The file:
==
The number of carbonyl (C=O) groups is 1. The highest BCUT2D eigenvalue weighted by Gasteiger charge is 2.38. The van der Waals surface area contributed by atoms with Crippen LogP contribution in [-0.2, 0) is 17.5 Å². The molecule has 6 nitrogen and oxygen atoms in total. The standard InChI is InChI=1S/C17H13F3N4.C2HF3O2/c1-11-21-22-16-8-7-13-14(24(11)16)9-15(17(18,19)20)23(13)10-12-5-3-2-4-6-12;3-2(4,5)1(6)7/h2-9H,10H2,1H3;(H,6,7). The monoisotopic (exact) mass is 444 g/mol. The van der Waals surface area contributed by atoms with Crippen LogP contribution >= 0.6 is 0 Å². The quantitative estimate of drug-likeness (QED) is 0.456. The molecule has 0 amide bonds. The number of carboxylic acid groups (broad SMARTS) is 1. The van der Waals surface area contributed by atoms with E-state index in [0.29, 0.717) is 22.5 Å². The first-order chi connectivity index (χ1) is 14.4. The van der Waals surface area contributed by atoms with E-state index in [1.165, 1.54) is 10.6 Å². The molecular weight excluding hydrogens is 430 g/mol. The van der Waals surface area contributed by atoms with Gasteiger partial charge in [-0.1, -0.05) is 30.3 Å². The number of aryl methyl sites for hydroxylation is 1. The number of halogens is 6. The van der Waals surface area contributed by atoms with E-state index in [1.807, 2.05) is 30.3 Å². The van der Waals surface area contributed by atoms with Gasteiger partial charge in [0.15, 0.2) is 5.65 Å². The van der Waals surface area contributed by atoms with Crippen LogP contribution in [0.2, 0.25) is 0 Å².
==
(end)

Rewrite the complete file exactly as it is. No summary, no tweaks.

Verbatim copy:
The number of carbonyl (C=O) groups is 1. The highest BCUT2D eigenvalue weighted by Gasteiger charge is 2.38. The van der Waals surface area contributed by atoms with Crippen LogP contribution in [-0.2, 0) is 17.5 Å². The molecule has 6 nitrogen and oxygen atoms in total. The standard InChI is InChI=1S/C17H13F3N4.C2HF3O2/c1-11-21-22-16-8-7-13-14(24(11)16)9-15(17(18,19)20)23(13)10-12-5-3-2-4-6-12;3-2(4,5)1(6)7/h2-9H,10H2,1H3;(H,6,7). The monoisotopic (exact) mass is 444 g/mol. The van der Waals surface area contributed by atoms with Crippen LogP contribution >= 0.6 is 0 Å². The quantitative estimate of drug-likeness (QED) is 0.456. The molecule has 0 amide bonds. The number of carboxylic acid groups (broad SMARTS) is 1. The van der Waals surface area contributed by atoms with E-state index in [0.29, 0.717) is 22.5 Å². The first-order chi connectivity index (χ1) is 14.4. The van der Waals surface area contributed by atoms with E-state index in [1.165, 1.54) is 10.6 Å². The molecular weight excluding hydrogens is 430 g/mol. The van der Waals surface area contributed by atoms with Gasteiger partial charge in [-0.1, -0.05) is 30.3 Å². The number of aryl methyl sites for hydroxylation is 1. The number of halogens is 6. The van der Waals surface area contributed by atoms with E-state index in [1.807, 2.05) is 30.3 Å². The van der Waals surface area contributed by atoms with Gasteiger partial charge in [0.15, 0.2) is 5.65 Å². The van der Waals surface area contributed by atoms with Crippen LogP contribution in [0.2, 0.25) is 0 Å².